well opinions are often based on that person's intellect and if you insult someone's opinions about something then often times, they feel you're insulting their intelligence. a lack of diversity comes from a lack of challenging. why take the chance of saying how you really feel, or offering an opposing viewpoint, if you might make the teacher mad. that teacher you 🤬 off, might remember what you said when it comes to grading your paper.

    i mean if you don't mind getting C's say whatever the hell you want. but if you want to get A's and B's and you're competing to get into grad school, or if you're trying to transfer from community college to a four year, those A's and B's start gaining weight.

    so of course there isn't going to be much intellectual diversity. nodding and being a yes man doesn't challenge the status quo, it maintains it. extremists, radicals, and forward thinkers are often rejected and ridiculed by those that maintain the status quo, or those for whom it's beneficial to keep things the way they are.

    "Great spirits have always encountered violent opposition from mediocre minds."
    Albert Einstein

    but i think everyone in this thread agrees right?
  • zombie
    zombie Members Posts: 13,450 ✭✭✭✭✭
    Yes everything is 🤬 liberal pro homosexuality,feminism, atheism, and borderline socialist.
  • zombie
    zombie Members Posts: 13,450 ✭✭✭✭✭
    30 years of corruption in education has produced a whole crop of intellectually born idiots. That hold onto stupid ideologies that are slowly destroying the western world
  • blakfyahking
    blakfyahking The IC's Resident Father Figure Members Posts: 15,785 ✭✭✭✭✭
    SlimRemy wrote: »
    well opinions are often based on that person's intellect and if you insult someone's opinions about something then often times, they feel you're insulting their intelligence. a lack of diversity comes from a lack of challenging. why take the chance of saying how you really feel, or offering an opposing viewpoint, if you might make the teacher mad. that teacher you 🤬 off, might remember what you said when it comes to grading your paper.

    i mean if you don't mind getting C's say whatever the hell you want. but if you want to get A's and B's and you're competing to get into grad school, or if you're trying to transfer from community college to a four year, those A's and B's start gaining weight.

    so of course there isn't going to be much intellectual diversity. nodding and being a yes man doesn't challenge the status quo, it maintains it. extremists, radicals, and forward thinkers are often rejected and ridiculed by those that maintain the status quo, or those for whom it's beneficial to keep things the way they are.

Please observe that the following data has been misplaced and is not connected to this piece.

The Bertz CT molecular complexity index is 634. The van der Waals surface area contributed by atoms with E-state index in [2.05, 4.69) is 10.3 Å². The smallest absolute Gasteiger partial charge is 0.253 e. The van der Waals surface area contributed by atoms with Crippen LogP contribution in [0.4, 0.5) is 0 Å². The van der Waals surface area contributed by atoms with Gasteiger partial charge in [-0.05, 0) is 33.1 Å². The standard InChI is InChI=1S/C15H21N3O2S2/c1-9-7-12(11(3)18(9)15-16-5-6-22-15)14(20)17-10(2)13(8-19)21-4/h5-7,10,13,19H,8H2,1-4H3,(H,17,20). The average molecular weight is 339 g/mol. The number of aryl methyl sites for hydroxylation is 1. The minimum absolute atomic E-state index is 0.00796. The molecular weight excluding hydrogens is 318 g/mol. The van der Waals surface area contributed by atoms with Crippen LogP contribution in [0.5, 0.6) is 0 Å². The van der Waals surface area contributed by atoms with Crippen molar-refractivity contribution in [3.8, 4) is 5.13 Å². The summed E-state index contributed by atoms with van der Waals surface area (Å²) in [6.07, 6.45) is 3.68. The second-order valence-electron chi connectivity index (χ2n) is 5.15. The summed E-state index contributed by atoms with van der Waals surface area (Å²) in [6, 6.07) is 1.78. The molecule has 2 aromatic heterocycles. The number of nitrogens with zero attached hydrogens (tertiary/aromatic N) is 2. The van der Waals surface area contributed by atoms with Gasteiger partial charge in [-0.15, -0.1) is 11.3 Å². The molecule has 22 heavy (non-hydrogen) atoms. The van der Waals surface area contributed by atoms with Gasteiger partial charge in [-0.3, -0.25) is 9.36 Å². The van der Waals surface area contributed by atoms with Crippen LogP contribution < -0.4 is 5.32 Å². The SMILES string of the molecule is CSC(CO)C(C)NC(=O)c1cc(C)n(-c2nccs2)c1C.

"Great spirits have always encountered violent opposition from mediocre minds."
    Albert Einstein

    but i think everyone in this thread agrees right?

    so what can be done to fix it? cause how are we receiving a true education if it is taboo to explore competing ideas just because a person is uncomfortable/insecure?

    do we just continue pushing drones through college? what benefit does society as a whole get from that?
  • cobbland
    cobbland "Shorty": Belly (1998) Chicago...Members Posts: 3,768 ✭✭✭✭✭
    SlimRemy wrote: »
    well opinions are often based on that person's intellect and if you insult someone's opinions about something then often times, they feel you're insulting their intelligence. a lack of diversity comes from a lack of challenging. why take the chance of saying how you really feel, or offering an opposing viewpoint, if you might make the teacher mad. that teacher you 🤬 off, might remember what you said when it comes to grading your paper.

    i mean if you don't mind getting C's say whatever the hell you want. but if you want to get A's and B's and you're competing to get into grad school, or if you're trying to transfer from community college to a four year, those A's and B's start gaining weight.

    so of course there isn't going to be much intellectual diversity. nodding and being a yes man doesn't challenge the status quo, it maintains it. extremists, radicals, and forward thinkers are often rejected and ridiculed by those that maintain the status quo, or those for whom it's beneficial to keep things the way they are.

    "Great spirits have always encountered violent opposition from mediocre minds."
    Albert Einstein

    but i think everyone in this thread agrees right?